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Treatment Side Effects

Doctor Explaining Prescription

Common Side Effects

Unwanted side effects are a common consequence of treatment. Some side effects may be temporary; others may be permanent. The best treatment is planned to keep these side effects to a minimum without compromising your care.

It is important for you to talk to your doctor about any side effects you are experiencing. In many cases, your doctor can prescribe medications to help. On this webpage you will find tips on coping with many of the side effects below.

Surgery

Surgery is often performed to remove tumors. It takes time to heal after surgery, and the time needed to recover differs from person to person. Initially, you may be uncomfortable. Medication can control the pain. Talk to you doctor before and after your surgery about plans for pain relief. Your surgery may also cause swelling in your face. This swelling usually goes down in a few weeks, but if you've had lymph nodes removed, the swelling may last longer. You may feel weak or tired. This is normal; it's your body's way of telling you to rest.

Surgery to remove a small tumor in your mouth may not cause lasting problems, but if you've had a larger tumor and other tissues removed (such as part of your palate, tongue, or jaw, or if you've had a laryngectomy), your ability to talk, chew, or swallow may have changed. Your face might also look different after your surgery, and you may need reconstructive or plastic surgery to rebuild the bones or tissues of the mouth or other areas.

Fibrosis (scar tissue) can often form in the neck after surgery especially if you also had radiation. It can be painful and restrict movement of the head and neck. Some physical therapists specialize in the treatment of this condition. Neck surgery can also cause long-term weakness in your arm and drooping of your shoulders. Physical therapy and exercise can also help with these problems.

Radiation Therapy

In the process of killing cancer cells, radiation therapy may also damage healthy cells. Most people who receive radiation to the head and neck develop some oral complications. Depending on the treatment you receive, you may experience:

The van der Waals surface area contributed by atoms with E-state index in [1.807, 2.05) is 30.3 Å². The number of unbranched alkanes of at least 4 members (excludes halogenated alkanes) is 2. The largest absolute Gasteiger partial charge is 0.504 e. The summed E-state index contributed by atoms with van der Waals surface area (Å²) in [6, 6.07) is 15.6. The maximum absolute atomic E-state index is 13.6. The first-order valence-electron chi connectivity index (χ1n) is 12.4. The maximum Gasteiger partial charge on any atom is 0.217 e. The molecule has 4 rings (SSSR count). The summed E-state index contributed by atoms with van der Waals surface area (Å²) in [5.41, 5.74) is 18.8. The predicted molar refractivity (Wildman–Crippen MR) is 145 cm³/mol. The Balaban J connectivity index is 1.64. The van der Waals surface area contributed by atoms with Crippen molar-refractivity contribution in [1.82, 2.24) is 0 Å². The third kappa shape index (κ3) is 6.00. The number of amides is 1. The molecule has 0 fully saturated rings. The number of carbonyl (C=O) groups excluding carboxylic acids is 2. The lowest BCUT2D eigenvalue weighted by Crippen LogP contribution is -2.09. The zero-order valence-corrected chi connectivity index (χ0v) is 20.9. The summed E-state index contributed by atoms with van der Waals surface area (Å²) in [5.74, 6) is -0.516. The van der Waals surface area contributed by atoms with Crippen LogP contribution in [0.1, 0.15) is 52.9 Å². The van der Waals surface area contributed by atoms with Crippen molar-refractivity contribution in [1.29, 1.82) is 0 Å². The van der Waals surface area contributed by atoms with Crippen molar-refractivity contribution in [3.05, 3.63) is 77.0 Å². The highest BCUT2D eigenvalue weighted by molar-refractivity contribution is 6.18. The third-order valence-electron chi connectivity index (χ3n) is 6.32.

• Dry mouth (also called Xerostomia): Dry mouth can make it difficult for you to talk, chew, or swallow. The lack of saliva may contribute to tooth decay. Medications can be prescribed by your doctor to alleviate some some of these symptoms.
  • Difficulties swallowing or eating.
  • Redness, irritation, and sores in your mouth or throat (Mucositis): Mucositis is an inflammation of the lining of the mouth and throat caused by radiation therapy. Your doctor can suggest medicines to help control the pain and give suggestions to maintain a healthy mouth.
  • Tooth decay: Radiation can cause rampant decay problems.
  • Sore or bleeding gums.
  • Infection: The combination of dry mouth and the irritation to the lining of your mouth makes it easier for infections to develop.
  • Stiff jaw (also called Trismus): Radiation can affect the muscles used for chewing, making it difficult for you to open and close your mouth.
  • Changes in the way food tastes: Foods may taste different or seem to lose their flavor altogether.
  • Changes in the way your dentures fit: After your mouth heals and is no longer sore, your dentures may need to be refitted.
  • Changes in your voice: Radiation directed at your neck may cause some tissues to swell. You may feel as if you have a lump in your throat, or your voice may sound hoarse or week by the end of the day.
  • Fatigue: Many patients become very tired, especially in the later weeks of radiation therapy.
  • Skin changes: Skin changes, or what looks like sunburn (also called "bronzing"), may occur in the area under the treatment. It's also common for the area to become red, dry, tender, and itchy. Keep this area protected from the sun by wearing a hat or scarf. These side effects are usually temporary.

Chemotherapy

Some people experience very few side effects from chemotherapy, other people more. The side effects you have will depend on the type and amount of anticancer drugs that you receive, and how your body reacts to them.

Many anticancer drugs destroy rapidly growing cancer cells. However, healthy cells – including blood cells that fight infection (white blood cells), cells that line the moth and the digestive tract, and cells in hair follicles – may also be affected, resulting in these side effects:

  • lower resistance to infection
  • sores in the mouth and on the lips
  • loss of appetite, nausea, vomiting, diarrhea
  • hair loss

You may experience fatigue, skin rash and itching, joint pain, or numbness/tingling in your hands or feet. You may have none of these side effects or just a few. Most people have no serious long-term problems from chemotherapy.

Targeted Therapy

The side effects of targeted therapy vary depending upon the specific treatment. Common side effects include flu-like symptoms, such as chills, fever, muscle aches, weakness, loss of appetite, nausea, vomiting and diarrhea. Some people also find that they bleed or bruise easily, develop a skin rash, have swelling or develop severe allergic reactions, with symptoms including difficulty breathing, rash, itching and low blood pressure.


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